What happened

Wednesday just gets redder and redder. As of 3:20 p.m. EDT, the Dow Jones Industrial Average is down 4.4%, the Nasdaq 4.5%, and the S&P 500 index worst of all -- off 4.6%.

Among the stocks getting chewed up today are three that seem (at first glance) to have little in common:

  • Cable provider Comcast Corporation (NASDAQ:CMCSA) -- down 6.4%
  • Home improvement retailer Lowe's Companies (NYSE:LOW) -- down 6.7%
  • And travel reservations website operator Expedia Group (NASDAQ:EXPE) -- crashing 7.8%.

Why?

3 colorful arrows all pointing down

Image source: Getty Images.

So what

These three companies don't seem to be related. They don't even all trade on the same stock exchange. And yet, closer examination shows that the three stocks do in fact have one big thing in common:

They all got attacked by stock analysts today.

Beginning with Comcast, this morning Goldman Sachs pulled its "conviction buy" rating on the cable giant, downgrading to merely buy, reports TheFly.com. You might think that, with half the country sheltering in place at home with little to do but watch TV, this would be prime time for a TV stock to outperform. But as Goldman Sachs points out, Comcast isn't going to be able to take full advantage of this dynamic in 2020 because of the ongoing cord-cutting among its subscribers. Despite Comcast's rising revenue from raised rates and increased sales of internet service, S&P Global Market Intelligence data show a steady deterioration in Comcast's operating profit margins over the last five years as the cord-cutting trend has picked up steam.

On top of that, Goldman notes that Comcast (which owns Universal Studios, its associated theme parks, and the NBC television network) will suffer from delayed film releases, park closures -- and even the postponement of the 2020 Olympics this year.

Luckily for Lowe's and Expedia, they don't own any of those things, but the news isn't much better for them. Lowe's stock got its price target clipped at Jefferies today, cut to $115 a share on worries that social distancing could keep shoppers out of stores even after we flatten the curve on the coronavirus outbreak.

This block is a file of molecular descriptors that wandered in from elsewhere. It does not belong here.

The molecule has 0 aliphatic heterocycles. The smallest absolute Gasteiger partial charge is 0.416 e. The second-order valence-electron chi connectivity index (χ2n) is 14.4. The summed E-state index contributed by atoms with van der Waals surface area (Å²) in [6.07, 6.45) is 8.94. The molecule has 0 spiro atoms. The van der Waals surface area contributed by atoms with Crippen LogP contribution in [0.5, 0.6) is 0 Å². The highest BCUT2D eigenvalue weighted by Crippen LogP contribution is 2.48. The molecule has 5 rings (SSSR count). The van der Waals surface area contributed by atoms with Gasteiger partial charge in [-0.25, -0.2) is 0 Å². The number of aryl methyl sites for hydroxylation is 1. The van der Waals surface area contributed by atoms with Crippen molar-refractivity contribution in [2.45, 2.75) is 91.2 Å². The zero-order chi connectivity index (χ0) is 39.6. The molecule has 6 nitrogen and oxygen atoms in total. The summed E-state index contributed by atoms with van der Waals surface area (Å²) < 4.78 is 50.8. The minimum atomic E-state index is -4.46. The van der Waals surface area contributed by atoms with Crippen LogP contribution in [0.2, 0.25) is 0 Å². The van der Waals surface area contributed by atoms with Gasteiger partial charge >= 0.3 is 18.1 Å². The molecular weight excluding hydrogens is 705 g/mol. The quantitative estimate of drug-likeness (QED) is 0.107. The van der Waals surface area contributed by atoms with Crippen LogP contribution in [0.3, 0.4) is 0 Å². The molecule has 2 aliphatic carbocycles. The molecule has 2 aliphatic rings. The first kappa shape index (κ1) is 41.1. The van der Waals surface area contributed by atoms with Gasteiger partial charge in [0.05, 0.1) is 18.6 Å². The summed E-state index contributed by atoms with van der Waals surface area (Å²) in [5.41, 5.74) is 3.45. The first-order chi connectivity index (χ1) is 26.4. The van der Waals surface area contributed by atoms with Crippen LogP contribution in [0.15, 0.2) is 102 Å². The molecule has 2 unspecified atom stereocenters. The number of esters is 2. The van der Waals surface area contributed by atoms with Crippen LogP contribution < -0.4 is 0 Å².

And Expedia suffered a downgrade at Argus, which warns that "significantly impacted" demand for travel services in the age of the coronavirus is sapping revenue and could cause Expedia to violate its debt covenants this year -- creating a technical default.

Now what

For now, Argus is only downgrading Expedia to hold, and with Expedia stock priced below 14 times trailing earnings today (and down by more than half over the past year), it's possible this is as bad as it will get for that stock. Lowe's, at just 15 times earnings, doesn't look unreasonably priced for long-term investors, either. Comcast, at 12 times earnings, could be the biggest bargain of all...but for the fact that it's lugging around $112 billion in debt -- about 70% of its own market cap!

If I had to pick one of the three that I like best, it would probably be Expedia. A victim of travel bans and plummeting vacation interest it may be in the short term, but with the least debt of the three stocks named (just $1.8 billion, net of cash on hand), and superb free cash flow of $1.6 billion (more than three times reported net income), Expedia looks to me like the business that could bounce back fastest, and furthest, once this pandemic-inspired recession is over.

This article represents the opinion of the writer, who may disagree with the “official” recommendation position of a Motley Fool premium advisory service. We’re motley! Questioning an investing thesis -- even one of our own -- helps us all think critically about investing and make decisions that help us become smarter, happier, and richer.